Handling big data with PowerShell

Background

Recently I was involded in a project where a large amount of e-mails with logs had to inserted into a BI database. A colleague asked if I could assist in transforming a raw text export from outlook and transform the data from inside the e-mails (including some metadata of the e-mails themselves) to a csv file with certain formatting.

I gladly accepted this challenge and after designing the basic logic of extracting the data and transforming it to the required format I ran into performance issues.

Our current input file was a small part of the total load (36 MB out of 20 GB of PST files). The input file contained over 1.5 million lines of text which needed to be transformed to approximately 500,000 lines in a CSV file.

I have transformed xml to csv before, in this case the input file was only 5MB of XML. Here I loaded the inputfile into memory and then wrote every extracted csv line directly to the file.

For the text file of 36 MB my idea was to use the same approach and write the 500,000 lines directly to the CSV file.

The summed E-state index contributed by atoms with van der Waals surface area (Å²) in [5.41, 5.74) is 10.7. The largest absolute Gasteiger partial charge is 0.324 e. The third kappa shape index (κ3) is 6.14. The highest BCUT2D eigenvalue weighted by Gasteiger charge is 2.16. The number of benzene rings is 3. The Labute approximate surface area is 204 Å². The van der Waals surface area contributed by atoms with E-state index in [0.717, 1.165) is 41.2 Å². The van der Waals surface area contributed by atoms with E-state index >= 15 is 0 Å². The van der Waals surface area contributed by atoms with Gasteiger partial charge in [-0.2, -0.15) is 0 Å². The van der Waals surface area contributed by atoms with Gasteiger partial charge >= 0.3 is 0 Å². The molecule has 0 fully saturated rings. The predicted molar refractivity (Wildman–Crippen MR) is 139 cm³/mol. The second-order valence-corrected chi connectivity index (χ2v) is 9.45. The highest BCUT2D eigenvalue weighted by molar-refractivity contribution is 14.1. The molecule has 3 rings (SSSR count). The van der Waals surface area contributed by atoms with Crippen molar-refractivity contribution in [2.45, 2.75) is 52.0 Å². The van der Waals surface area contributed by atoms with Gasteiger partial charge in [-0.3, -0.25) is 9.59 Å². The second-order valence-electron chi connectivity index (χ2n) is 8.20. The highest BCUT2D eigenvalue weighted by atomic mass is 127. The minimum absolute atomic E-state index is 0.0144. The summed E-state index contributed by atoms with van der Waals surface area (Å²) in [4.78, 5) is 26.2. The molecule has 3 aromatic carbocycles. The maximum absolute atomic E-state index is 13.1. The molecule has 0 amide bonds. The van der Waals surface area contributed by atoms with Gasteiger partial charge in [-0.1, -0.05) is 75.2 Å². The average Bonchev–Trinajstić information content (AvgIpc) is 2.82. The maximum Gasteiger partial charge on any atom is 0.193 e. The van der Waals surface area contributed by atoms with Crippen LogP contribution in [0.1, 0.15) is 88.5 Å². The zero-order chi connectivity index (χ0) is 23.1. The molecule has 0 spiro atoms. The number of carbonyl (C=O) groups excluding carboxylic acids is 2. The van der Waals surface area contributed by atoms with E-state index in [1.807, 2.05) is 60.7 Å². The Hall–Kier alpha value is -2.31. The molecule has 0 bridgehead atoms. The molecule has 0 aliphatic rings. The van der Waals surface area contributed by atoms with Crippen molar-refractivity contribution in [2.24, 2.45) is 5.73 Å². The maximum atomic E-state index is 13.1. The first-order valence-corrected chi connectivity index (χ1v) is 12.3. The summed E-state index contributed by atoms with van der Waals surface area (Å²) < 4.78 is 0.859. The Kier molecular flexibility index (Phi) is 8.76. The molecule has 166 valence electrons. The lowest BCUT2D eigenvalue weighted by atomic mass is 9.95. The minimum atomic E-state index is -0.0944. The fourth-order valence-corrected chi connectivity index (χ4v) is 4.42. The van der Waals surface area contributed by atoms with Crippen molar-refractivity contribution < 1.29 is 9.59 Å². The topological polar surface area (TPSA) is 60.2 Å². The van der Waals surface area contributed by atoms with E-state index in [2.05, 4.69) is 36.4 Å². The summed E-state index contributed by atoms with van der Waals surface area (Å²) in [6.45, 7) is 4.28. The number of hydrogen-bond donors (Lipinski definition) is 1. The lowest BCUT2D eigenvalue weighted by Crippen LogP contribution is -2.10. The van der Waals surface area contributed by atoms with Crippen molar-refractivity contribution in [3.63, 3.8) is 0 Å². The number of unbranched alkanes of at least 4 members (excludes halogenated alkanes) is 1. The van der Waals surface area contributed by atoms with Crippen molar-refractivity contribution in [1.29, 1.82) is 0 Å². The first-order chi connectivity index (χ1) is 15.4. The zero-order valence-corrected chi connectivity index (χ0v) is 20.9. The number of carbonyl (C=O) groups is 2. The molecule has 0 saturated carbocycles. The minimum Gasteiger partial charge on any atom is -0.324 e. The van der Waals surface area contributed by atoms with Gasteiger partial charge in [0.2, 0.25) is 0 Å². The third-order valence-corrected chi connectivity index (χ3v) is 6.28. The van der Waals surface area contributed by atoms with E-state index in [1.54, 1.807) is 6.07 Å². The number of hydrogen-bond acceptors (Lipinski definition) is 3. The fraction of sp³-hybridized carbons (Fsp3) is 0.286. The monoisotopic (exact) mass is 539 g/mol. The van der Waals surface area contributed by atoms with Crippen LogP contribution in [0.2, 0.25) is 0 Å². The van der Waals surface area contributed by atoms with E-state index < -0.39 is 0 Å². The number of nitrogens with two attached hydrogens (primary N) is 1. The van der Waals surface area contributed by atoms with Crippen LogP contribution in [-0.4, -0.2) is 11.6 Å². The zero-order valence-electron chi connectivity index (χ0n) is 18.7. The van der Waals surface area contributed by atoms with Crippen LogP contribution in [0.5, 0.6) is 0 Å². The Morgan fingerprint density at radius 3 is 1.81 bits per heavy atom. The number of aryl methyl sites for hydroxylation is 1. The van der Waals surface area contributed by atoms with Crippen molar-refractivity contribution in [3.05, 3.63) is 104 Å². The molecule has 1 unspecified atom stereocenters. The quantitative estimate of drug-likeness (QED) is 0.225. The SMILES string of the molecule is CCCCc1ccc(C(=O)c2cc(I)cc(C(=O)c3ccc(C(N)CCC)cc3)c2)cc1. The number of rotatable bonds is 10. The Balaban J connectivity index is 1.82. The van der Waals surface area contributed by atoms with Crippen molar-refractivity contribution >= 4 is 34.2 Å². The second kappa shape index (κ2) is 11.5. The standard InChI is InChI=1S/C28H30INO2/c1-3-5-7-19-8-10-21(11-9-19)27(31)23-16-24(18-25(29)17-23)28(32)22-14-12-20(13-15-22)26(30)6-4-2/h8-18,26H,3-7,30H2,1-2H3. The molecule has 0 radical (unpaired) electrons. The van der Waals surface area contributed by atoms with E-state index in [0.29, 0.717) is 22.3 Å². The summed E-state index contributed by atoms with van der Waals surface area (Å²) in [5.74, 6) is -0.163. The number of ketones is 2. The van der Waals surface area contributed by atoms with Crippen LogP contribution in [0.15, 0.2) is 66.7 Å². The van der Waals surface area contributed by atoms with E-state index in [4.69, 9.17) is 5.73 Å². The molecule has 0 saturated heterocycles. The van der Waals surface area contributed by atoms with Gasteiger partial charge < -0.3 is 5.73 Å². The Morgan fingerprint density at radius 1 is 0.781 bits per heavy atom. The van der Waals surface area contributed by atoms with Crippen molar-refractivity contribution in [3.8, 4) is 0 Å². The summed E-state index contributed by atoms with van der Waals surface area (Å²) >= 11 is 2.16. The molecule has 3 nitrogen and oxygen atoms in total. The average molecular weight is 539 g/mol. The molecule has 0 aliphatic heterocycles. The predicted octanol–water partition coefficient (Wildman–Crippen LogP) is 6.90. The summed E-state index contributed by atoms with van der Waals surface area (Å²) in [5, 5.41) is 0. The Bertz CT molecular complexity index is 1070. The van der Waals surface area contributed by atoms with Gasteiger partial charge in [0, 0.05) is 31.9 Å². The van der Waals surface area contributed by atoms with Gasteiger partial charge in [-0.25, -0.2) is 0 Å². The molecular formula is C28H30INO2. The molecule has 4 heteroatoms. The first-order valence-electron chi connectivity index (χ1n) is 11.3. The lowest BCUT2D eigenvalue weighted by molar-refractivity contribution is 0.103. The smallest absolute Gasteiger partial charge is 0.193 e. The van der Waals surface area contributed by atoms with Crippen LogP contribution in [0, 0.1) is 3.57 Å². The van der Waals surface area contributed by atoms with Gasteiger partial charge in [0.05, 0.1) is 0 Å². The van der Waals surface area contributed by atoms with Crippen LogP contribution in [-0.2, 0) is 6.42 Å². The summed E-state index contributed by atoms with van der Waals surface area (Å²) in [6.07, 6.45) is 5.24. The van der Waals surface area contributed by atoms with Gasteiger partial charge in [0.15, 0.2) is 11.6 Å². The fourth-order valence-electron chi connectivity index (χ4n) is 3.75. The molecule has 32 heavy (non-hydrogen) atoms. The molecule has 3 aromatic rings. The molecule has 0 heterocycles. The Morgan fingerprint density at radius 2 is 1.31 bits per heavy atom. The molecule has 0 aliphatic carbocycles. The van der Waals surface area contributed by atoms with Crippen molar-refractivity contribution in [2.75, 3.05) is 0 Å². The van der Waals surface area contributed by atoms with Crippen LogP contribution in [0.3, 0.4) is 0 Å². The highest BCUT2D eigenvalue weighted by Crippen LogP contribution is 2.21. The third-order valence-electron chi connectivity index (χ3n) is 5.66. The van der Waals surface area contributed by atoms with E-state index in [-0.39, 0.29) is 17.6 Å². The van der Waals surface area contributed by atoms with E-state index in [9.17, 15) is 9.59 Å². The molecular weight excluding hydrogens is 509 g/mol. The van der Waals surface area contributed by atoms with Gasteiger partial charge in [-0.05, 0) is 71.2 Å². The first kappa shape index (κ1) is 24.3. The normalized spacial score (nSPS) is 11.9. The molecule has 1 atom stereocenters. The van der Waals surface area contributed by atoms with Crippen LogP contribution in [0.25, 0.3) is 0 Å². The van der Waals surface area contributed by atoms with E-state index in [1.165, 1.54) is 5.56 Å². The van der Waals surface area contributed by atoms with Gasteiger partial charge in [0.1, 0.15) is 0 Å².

I first tested with a small portion of the file (100 out of 5695 parts of the input file). Writing every line directly to the output file costed about 100 seconds. This would mean that the total file would take about 96 minutes. Since this file was only a small portion of the large total I wanted to improve performance before applying this to the main bulk of data.

This got my to try and reduce IO and instead store the result in memory and write it as a whole after the whole file is completed. As before I tested this with a subset of 100 out of 5695 parts of the input file. This approach reduced the running time from 100 seconds to 3.2 seconds; a reduction of 33 times.

With this result I wanted to immediately run this theory on the entire test file (46 MB of text). I expected the script to finish in 3 to 4 minutes. However after 20 minutes (during which the CPU PowerShell was using was maxed out) it was still not complete. The cause of this was because of the large size, the physical memory was not sufficient so swapping occured (which resulted in the IO I was trying to avoid). This got me back to the drawing board to figure out a solution. First of, instead of storing the input file in a variable (through System.IO.File.ReadAllLines()) I found that if I put this inside my loop PowerShell would claim less memory as before.

The next improvement however is where I really gained most. Instead of writing every line or writing everything at once I started writing batches of lines to the output file. I my case I started with batches of 100 (out of the 5695 parts) and write them to file as they where complete. With this configuration all 5695 parts where completed in 8 minutes (a lot faster then the previously estimated 96 minutes or the more than 20 minute approach).